Currently, exhibitors such as Regal, Cinemark and AMC are barreling forward with luxury modeling and food/alcohol amenities, and these efforts have led to increased capacity and B.O. revenue upticks, with increased cash-on-cash returns.

Mid- and Low-Budget Movies Can Remain in the Theatrical Space: Some have screamed that economically budgeted fare doesn’t have a chance going forward in an event-driven theatrical marketplace, but the success of Get Out, Split, Fifty Shades Darker, Hidden Figures, John Wick: Chapter 2 and even La La Land have proved otherwise; that’s all about how a studio positions and sells a film. “There’s not a clear delineating line of what is meant for theatrical and what’s intended for streaming,” says Amazon’s distribution and marketing chief Bob Berney. Whether a midbudget or indie film winds up on streaming or theatrical has a lot to do with a film’s financiers, and when there’s a company like Netflix willing to pony up big bucks for the smaller screen, money talks. In addition, midlevel and low-budget films “need to be event-ized,” says Berney. Whether they thrive on the big screen boils down to several factors, i.e. a distributor’s passion for the film, how far they’re willing to go with it, a pic’s critical and festival reactions. Not to mention, as long as there are Oscars, there will be smart, upscale specialty movies on the big screen.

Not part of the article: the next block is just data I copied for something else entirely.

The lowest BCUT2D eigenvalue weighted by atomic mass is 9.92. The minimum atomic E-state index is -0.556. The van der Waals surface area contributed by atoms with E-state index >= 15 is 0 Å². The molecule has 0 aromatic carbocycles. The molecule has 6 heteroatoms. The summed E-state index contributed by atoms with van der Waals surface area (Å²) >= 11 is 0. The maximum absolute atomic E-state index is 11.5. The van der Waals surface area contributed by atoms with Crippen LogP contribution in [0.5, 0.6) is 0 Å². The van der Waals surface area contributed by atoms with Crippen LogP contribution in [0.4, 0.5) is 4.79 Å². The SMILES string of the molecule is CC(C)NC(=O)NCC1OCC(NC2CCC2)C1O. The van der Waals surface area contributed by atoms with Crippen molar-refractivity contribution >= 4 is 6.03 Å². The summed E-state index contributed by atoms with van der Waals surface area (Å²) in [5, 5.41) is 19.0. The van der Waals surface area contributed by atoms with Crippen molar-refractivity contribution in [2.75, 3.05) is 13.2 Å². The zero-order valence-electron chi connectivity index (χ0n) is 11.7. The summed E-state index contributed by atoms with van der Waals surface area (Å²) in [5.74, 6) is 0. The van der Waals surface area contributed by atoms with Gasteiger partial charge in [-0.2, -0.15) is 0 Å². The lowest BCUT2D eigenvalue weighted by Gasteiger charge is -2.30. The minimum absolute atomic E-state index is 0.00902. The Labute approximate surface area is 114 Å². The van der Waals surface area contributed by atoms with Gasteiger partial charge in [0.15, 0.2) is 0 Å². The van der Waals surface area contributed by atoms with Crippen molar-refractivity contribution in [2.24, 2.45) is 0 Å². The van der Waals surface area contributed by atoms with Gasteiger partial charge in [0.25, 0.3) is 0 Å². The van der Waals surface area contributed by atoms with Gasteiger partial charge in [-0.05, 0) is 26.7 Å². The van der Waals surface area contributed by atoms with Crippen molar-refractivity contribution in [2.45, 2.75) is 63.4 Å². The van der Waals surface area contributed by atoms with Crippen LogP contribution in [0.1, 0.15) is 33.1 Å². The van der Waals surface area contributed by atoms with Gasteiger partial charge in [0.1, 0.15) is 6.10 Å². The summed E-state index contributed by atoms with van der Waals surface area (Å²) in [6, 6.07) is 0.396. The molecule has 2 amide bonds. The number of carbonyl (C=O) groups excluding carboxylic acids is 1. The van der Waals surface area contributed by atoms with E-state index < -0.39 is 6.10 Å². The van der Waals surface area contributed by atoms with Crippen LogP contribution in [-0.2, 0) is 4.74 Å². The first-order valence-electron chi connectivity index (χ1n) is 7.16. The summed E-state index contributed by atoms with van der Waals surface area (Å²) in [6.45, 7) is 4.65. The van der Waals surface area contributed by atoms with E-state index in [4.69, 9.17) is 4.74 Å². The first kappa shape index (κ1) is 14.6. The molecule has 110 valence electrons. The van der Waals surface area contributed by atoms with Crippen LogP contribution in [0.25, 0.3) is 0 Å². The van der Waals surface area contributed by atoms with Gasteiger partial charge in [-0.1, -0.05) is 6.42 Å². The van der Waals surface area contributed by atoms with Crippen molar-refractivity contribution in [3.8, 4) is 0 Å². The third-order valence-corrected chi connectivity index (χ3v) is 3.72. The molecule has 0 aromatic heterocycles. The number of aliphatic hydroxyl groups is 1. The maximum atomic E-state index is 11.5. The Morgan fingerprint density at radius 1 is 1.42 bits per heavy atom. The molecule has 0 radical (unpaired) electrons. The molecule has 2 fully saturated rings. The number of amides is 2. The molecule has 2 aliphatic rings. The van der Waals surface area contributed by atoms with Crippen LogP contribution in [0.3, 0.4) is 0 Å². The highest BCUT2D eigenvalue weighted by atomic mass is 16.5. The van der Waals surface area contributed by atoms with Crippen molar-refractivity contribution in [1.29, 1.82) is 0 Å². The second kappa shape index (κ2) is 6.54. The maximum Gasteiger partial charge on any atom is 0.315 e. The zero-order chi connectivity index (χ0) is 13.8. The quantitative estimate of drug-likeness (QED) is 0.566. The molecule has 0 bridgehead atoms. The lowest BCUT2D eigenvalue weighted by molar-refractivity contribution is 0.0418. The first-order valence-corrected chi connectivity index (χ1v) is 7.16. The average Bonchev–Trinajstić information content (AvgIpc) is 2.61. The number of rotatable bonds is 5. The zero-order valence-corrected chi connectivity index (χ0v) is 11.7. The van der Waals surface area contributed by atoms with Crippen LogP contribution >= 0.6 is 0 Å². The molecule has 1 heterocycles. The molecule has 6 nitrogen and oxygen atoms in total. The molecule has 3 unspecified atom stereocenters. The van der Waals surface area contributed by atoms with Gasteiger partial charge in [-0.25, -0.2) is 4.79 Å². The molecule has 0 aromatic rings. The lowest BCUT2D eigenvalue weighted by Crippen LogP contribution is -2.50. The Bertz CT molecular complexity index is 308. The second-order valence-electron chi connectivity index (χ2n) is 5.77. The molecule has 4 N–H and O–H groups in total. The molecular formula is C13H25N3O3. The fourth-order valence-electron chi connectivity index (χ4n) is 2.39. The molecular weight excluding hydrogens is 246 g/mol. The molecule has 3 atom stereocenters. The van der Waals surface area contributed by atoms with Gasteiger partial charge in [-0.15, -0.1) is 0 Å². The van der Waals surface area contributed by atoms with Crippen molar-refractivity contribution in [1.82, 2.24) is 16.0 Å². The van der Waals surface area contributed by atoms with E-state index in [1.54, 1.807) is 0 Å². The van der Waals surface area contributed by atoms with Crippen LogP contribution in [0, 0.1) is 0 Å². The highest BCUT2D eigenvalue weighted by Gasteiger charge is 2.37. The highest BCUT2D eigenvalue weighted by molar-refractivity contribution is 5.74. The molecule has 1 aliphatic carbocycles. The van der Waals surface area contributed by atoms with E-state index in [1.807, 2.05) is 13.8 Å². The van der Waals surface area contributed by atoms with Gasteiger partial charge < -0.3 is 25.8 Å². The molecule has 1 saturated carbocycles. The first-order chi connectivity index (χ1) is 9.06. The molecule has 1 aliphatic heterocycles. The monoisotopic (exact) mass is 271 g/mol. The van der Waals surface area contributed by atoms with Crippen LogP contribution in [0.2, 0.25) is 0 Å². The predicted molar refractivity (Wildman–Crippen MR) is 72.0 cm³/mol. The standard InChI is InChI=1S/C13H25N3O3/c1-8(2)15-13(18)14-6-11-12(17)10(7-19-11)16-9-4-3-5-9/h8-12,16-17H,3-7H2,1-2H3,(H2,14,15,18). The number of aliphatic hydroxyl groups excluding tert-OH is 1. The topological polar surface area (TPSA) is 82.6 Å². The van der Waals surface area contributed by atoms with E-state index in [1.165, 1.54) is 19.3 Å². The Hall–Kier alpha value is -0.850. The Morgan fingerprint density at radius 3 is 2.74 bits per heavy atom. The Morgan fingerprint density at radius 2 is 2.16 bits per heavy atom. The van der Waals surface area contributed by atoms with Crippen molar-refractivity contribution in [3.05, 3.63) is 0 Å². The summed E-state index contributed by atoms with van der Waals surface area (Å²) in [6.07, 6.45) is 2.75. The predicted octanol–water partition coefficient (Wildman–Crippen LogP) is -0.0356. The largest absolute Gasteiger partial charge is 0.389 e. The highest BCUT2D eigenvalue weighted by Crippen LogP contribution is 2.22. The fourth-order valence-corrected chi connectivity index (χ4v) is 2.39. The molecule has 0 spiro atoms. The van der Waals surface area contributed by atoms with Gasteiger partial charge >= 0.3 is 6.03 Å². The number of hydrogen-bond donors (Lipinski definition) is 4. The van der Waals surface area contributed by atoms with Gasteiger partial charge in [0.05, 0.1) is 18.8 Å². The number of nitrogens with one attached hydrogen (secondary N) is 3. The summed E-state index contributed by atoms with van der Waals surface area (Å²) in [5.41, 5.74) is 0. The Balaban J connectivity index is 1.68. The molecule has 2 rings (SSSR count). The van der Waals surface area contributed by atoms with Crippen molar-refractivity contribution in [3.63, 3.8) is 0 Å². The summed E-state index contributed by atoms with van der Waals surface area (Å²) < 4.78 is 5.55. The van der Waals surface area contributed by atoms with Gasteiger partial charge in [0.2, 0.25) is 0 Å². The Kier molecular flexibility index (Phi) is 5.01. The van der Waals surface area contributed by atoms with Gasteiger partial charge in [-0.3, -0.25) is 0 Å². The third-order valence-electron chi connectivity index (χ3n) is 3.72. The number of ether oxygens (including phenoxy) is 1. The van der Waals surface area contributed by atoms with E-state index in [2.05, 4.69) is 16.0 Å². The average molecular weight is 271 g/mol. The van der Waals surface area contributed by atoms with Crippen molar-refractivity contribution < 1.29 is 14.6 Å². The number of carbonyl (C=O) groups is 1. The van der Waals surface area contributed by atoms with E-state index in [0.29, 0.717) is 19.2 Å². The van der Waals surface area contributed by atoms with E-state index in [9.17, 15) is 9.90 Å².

Adds League: “As both a distributor and an exhibitor, we try to model out the finances of the movies across all platforms. If it feels from the data that a movie will perform quite well on premium VOD and struggle theatrically, then we do what’s best to service the film.”

Which leads us to our last point:

Moving Up Electronic Sellthrough/Rental Window: “That’s really what will likely happen coming out of these PVOD talks,” acknowledges one major studio distribution chief whose parent company is gunning for an earlier, up-charged window. Overall, moving up the time frame when a film lands in the home, whether that’s 45 days or less based on its box office legs, still will assist studios in maximizing their marketing costs.

Even though Disney isn’t pushing for an earlier window, the Burbank-based studio was the first to lobby exhibition to cut the DVD window from four to the current three months with 2010’s Alice in Wonderland. Windows are priced on a curveball system. The first person in pays the most to watch a movie, and that price decreases with future windows.

League’s suggestion: “The experiment that Paramount did with Scouts Guide to the Zombie Apocalypse and Paranormal Activity, where a film lowers to a minimum screens or B.O. threshold, is a good model. A clock would then start for a VOD window, something along those lines is a reasonable compromise and it can serve to meet the ends of both parties.”